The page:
Sunday, May 06, 2007

Lookup an Internet Protocol (IP) Address for a URL

Sometimes it might be necessary to lookup an IP address for a URL. The nslookup command can provide you that capability. Here's an example.

#nslookup some_urlname.com

Here's the output of nslookup
Server: xxx.xxx.net (DNS server)
Address: x.x.x.1

Non-authoritative answer:
Name: xxxx.com
Addresses: xxx.xxx.xxx.12 xx.xx.xxx.13 (the IP addresses for some_urlname.com)

Here are some more examples using nslookup
# nslookup

Default Server: XXX.XXXX.net
Address: XXX.XXX.X.1

Nameservers

> set type=ns
> some_urlname.com
Server: XX.XXXX.net
Address: XXX.XXX.X.1

Non-authoritative answer:
some_urlname.com nameserver = ns5.some_urlname.com
some_urlname.com nameserver = ns8.some_urlname.com
some_urlname.com nameserver = ns9.some_urlname.com
some_urlname.com nameserver = ns2.some_urlname.com
some_urlname.com nameserver = ns1.some_urlname.com
some_urlname.com nameserver = ns3.some_urlname.com
some_urlname.com nameserver = ns4.some_urlname.com

Authoritative answers can be found from:
ns5.some_urlname.com internet address = XXX.XX.X.7
ns8.some_urlname.com internet address = XX.XX.XX.X
ns9.some_urlname.com internet address = XX.XX.XX.X
ns2.some_urlname.com internet address = XXX.XX.X.X
ns1.some_urlname.com internet address = XX.XXX.XX.9
ns3.some_urlname.com internet address = XX.XXX.X.X
ns4.some_urlname.com internet address = XX.XX.X.X

Mail servers

> set type=mx
> some_urlname.com
Server: XXX.XXXX.net
Address: XX.XXX.XX.1

Non-authoritative answer:
some_urlname.com preference = 1, mail exchanger = e.mx.mail.some_urlname.com
some_urlname.com preference = 1, mail exchanger = f.mx.mail.some_urlname.com
some_urlname.com preference = 1, mail exchanger = g.mx.mail.some_urlname.com
some_urlname.com preference = 1, mail exchanger = a.mx.mail.some_urlname.com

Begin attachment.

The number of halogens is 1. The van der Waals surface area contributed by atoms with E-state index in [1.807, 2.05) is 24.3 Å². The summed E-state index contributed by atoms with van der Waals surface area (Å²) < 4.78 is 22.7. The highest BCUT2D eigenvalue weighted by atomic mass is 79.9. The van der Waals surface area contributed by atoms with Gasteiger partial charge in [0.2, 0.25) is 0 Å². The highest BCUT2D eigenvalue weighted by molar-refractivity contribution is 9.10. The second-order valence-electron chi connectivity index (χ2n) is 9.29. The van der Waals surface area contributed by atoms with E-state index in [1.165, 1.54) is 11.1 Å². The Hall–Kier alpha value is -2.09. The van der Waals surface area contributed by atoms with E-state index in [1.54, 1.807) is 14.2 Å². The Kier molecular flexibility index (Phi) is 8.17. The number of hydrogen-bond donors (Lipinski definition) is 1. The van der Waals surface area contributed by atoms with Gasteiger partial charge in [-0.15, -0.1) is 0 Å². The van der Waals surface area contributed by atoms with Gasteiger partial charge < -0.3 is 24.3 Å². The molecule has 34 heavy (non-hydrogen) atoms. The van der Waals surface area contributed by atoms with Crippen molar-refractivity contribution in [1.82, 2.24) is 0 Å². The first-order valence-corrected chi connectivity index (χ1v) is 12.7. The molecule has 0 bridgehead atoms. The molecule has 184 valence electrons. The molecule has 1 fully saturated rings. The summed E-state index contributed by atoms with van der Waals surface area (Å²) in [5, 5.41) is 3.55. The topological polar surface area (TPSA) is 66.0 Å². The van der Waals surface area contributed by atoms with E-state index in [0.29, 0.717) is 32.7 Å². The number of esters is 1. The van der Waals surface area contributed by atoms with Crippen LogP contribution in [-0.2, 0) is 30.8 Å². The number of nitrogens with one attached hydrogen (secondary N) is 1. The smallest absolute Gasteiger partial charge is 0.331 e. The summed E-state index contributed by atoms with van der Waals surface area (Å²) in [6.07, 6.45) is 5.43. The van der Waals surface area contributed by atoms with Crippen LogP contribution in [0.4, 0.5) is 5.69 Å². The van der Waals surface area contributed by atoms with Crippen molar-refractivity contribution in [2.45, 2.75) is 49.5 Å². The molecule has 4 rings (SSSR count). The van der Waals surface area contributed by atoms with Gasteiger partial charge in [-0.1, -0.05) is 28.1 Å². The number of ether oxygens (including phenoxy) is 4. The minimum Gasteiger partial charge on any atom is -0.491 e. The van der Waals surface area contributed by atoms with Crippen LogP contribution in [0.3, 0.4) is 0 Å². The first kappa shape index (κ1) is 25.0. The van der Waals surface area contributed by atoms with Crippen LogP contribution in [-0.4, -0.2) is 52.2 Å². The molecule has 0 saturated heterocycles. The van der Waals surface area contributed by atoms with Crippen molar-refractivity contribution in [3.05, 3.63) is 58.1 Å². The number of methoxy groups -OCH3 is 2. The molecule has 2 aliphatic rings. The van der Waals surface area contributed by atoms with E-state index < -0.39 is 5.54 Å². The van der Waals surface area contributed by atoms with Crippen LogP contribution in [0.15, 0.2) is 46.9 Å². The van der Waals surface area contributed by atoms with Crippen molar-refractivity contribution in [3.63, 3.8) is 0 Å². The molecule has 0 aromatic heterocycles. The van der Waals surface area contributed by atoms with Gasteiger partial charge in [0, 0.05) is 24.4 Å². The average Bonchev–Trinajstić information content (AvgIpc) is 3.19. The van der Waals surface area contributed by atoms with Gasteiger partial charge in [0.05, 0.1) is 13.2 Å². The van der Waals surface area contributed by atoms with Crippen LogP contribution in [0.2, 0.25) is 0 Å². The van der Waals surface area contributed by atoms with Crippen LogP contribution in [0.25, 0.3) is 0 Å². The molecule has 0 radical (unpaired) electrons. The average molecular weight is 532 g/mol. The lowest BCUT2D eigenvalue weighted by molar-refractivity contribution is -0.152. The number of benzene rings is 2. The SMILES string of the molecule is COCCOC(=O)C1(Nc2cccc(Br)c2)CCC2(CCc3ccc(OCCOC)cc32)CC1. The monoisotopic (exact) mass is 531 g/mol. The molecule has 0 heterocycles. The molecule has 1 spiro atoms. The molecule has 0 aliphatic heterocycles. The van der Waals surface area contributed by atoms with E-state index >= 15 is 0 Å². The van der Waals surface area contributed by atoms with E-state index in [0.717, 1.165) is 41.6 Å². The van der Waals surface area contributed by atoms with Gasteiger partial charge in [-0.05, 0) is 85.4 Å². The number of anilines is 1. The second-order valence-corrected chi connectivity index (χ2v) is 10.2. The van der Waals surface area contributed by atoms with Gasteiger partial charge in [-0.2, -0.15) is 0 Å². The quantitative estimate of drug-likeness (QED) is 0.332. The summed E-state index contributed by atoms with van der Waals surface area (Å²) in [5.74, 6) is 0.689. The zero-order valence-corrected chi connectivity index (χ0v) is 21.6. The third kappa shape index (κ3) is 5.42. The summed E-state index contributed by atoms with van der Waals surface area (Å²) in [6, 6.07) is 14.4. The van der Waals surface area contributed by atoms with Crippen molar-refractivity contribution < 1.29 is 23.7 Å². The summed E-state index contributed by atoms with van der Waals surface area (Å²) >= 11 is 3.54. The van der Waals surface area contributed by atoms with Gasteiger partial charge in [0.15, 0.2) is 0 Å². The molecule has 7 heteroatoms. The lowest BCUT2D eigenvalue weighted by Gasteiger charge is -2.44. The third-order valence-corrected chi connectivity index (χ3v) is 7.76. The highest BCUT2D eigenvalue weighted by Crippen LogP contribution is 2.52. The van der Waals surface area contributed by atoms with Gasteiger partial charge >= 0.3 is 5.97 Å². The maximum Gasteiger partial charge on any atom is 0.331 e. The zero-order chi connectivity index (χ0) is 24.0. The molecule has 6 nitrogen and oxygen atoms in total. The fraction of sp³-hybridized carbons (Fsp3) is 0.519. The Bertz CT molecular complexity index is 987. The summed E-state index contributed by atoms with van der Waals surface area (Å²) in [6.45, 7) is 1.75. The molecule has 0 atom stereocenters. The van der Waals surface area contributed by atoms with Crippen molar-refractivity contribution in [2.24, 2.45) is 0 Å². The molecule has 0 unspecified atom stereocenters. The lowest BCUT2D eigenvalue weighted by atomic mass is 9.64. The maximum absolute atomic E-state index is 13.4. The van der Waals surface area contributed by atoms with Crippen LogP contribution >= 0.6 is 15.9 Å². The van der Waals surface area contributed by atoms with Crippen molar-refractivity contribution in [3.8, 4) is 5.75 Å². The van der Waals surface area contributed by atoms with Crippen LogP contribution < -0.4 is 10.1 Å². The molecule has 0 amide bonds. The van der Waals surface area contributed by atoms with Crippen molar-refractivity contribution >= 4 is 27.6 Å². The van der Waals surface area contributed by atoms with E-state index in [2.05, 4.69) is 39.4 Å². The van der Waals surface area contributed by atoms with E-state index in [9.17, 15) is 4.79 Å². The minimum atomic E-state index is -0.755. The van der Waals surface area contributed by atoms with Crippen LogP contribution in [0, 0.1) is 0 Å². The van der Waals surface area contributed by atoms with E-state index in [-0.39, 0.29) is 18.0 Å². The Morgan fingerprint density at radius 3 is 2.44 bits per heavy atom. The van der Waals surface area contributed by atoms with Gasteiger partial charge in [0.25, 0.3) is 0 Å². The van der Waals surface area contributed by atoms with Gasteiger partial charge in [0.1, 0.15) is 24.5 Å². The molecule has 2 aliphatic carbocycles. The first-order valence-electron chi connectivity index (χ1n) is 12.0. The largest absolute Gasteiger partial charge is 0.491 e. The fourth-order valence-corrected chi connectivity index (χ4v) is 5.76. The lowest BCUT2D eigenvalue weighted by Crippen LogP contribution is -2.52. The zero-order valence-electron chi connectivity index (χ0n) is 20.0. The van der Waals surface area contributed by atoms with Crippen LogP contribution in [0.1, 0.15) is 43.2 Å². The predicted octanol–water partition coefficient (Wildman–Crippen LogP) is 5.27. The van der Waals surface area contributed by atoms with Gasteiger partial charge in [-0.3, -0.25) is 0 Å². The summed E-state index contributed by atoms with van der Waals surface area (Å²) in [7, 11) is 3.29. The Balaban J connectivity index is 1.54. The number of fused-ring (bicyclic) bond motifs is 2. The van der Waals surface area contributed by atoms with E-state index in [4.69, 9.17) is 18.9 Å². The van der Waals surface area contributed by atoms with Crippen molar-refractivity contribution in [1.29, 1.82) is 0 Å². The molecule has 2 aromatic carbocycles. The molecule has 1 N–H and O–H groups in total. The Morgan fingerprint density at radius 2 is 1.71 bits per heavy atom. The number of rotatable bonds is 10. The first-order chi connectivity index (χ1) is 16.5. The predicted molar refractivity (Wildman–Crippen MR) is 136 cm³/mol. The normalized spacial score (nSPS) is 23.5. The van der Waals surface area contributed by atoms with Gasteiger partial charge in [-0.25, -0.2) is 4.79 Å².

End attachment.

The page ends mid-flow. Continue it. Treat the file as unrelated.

some_urlname.com preference = 1, mail exchanger = b.mx.mail.some_urlname.com
some_urlname.com preference = 1, mail exchanger = c.mx.mail.some_urlname.com
some_urlname.com preference = 1, mail exchanger = d.mx.mail.some_urlname.com
Authoritative answers can be found from:
some_urlname.com nameserver = ns2.some_urlname.com
some_urlname.com nameserver = ns1.some_urlname.com
some_urlname.com nameserver = ns3.some_urlname.com
some_urlname.com nameserver = ns4.some_urlname.com
some_urlname.com nameserver = ns5.some_urlname.com
some_urlname.com nameserver = ns8.some_urlname.com
some_urlname.com nameserver = ns9.some_urlname.com
e.mx.mail.some_urlname.com internet address = X.X.X.11
f.mx.mail.some_urlname.com internet address = X.X.X.2
f.mx.mail.some_urlname.com internet address = X.X.X.X
g.mx.mail.some_urlname.com internet address = X.X.X.X
g.mx.mail.some_urlname.com internet address = XX.XXX.XXX.X
a.mx.mail.some_urlname.com internet address = X.XX.XX.X
b.mx.mail.some_urlname.com internet address = XX.XXX.X.X
c.mx.mail.some_urlname.com internet address = X.X.X.13
c.mx.mail.some_urlname.com internet address = XXX.XX.XX.X
d.mx.mail.some_urlname.com internet address = X.X.X.12
ns2.some_urlname.com internet address = X.XX.XXX.X
ns1.some_urlname.com internet address = X.X.XX.X
ns3.some_urlname.com internet address = XX.XX.XX.X
ns4.some_urlname.com internet address = XX.XXX.X.3
>

2 comments:

St├ęphane said...

Alternatively, you could use the simple ping command :

hostname# ping -a some_host
some_host (192.168.12.13) is alive

And this has the advantage of resolving through DNS, NIS, files, ... depending on what is configured in /etc/nsswitch.conf .

esofthub said...

thanks stephane, I appreciate the input.